[10] During the course of this protest, the agency asserted that the FEMA task order might only take 12 to 18 months, instead of 24 months, as the agency anticipated prior to award. For this reason, the agency contends that the FEMA task order might be completed in less time, and therefore the agency might be able to perform additional migrations that could bring the performance requirements more in line with the assumptions in section L of the RFP. Agency Response to GAO Questions (Feb. 14, 2011) at 1. Not only is this position inconsistent with the agency's prior position, the agency acknowledges that the duration of the FEMA task order depends on the completion of other contract work. In this regard, based on the agency's estimates of the likely duration of those task orders, it appears that completion of the FEMA task order would likely approach 24 months. See Agency Response to GAO Questions (Feb. 14, 2011) at 2; AR, Tab 62, TASC ESC Minutes (Nov. 18, 2010), Notional Milestone Schedule. DHS also argues that if the Coast Guard, which involves more than half of the overall DHS end-users, were the next agency migrated, the RFP section L assumption of migrating 60 percent of end-users by the end of year 4 could be satisfied. Agency Response to GAO Questions (Feb. 14, 2011) at 2-3. However, the agency does not state that it has actual plans to make the Coast Guard the second migration. In any event, the potential timing of the Coast Guard migration does not affect the fact that the FEMA task order will represent, at most, the migration of 2.9 percent of end users by the end of second contract year.

[11] Our Office has recognized that in the context of awarding an ID/IQ contract, the evaluation of cost or price often is difficult because of uncertainty regarding what ultimately will be procured through the issuance of task and delivery orders. See CW Gov't Travel, Inc.-Recon.; CW Gov't Travel, Inc. et al., B-295530.2 et al., July 25, 2005, 2005 CPD para. 139 at 4-5. Nonetheless, agencies must consider cost to the government in evaluating proposals, 41 U.S.C. sect. 253a(c)(1)(B) (2006), and while it is up to the agency to decide upon some appropriate and reasonable method for evaluating offerors prices, it may not use a method that produces a misleading result. See Bristol-Myers Squibb Co., B-294944.2, Jan. 18, 2005, 2005 CPD para. 16 at 4; AirTrak Travel et al., B-292101 et al., June 30, 2003, 2003 CPD para. 117 at 22. The method chosen must include some reasonable basis for evaluating or comparing the relative costs of proposals. PlanetSpace, Inc., B-401016; B-401016.2, Apr. 22, 2009, 2009 CPD para. 103 at 15.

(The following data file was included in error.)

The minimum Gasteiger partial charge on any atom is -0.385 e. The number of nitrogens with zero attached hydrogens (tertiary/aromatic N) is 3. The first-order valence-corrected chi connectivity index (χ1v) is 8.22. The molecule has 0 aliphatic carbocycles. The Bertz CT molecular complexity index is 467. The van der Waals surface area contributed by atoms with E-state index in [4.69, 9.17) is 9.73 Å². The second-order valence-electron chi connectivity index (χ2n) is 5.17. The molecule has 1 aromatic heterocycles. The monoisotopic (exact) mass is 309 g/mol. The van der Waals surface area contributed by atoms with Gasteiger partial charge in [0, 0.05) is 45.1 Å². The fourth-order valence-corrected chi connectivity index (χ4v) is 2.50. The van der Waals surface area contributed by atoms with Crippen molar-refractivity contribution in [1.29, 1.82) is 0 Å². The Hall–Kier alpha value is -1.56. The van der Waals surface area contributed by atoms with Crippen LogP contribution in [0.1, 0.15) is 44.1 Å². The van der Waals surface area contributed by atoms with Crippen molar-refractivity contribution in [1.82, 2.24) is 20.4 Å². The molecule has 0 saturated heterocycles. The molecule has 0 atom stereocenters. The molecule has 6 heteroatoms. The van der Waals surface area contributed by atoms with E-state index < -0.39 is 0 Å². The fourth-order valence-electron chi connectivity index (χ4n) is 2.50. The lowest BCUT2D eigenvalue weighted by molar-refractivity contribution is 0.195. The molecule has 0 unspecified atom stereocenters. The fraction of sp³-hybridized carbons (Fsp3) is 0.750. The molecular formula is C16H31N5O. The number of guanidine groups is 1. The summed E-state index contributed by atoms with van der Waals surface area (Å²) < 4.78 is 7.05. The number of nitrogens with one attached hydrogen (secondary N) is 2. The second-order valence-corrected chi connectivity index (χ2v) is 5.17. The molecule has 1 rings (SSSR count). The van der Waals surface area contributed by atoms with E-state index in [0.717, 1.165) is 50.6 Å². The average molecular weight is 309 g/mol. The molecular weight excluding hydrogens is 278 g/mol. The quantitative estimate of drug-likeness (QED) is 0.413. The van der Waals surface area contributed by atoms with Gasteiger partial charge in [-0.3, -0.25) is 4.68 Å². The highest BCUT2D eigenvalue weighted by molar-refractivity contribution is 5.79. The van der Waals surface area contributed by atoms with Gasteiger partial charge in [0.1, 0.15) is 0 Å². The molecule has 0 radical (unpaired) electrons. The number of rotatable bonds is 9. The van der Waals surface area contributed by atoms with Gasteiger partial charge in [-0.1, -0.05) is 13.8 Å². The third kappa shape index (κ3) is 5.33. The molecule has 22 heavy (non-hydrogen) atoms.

[12] Contrary to the GCE's contention, however, there was no express requirement under the RFP for offerors to perform multiple, simultaneous migrations of DHS component agencies.

[13] Indeed, GCE's proposal stated that it would perform multiple simultaneous migrations, and anticipated that it would migrate [deleted] DHS component agencies and begin the migration process for [deleted] additional agencies by the end of the second contract year. AR, Tab 24, GCE Revised Proposal, vol. 2, at 67. Similarly, CACI's proposal indicated that the awardee would perform [deleted] simultaneous migrations that would result in the migration of [deleted] DHS component agencies within [deleted] years. AR, Tab 25, CACI Revised Proposal, at C'6/7. In addition, the record shows that the agency evaluated offerors' proposed approaches to perform multiple, simultaneous migrations of DHS. In this regard, the agency concluded that CACI's proposed approach merited a very good rating under the management and change management approach factor based on the awardee's ability to "manage multiple, simultaneous task orders with a view across the entire organization." AR, Tab 29, Best Value Recommendation, at 24.

[14] The agency does not clearly explain, and it is not otherwise apparent, how it calculated its total of 30 individual significant weaknesses.

[15] GCE makes a number of other allegations, which we do not discuss here, none of which provide a basis to sustain its protest.

Apr 23, 2014

Apr 22, 2014

Apr 18, 2014

Apr 16, 2014

Apr 15, 2014

Apr 14, 2014

Looking for more? Browse all our products here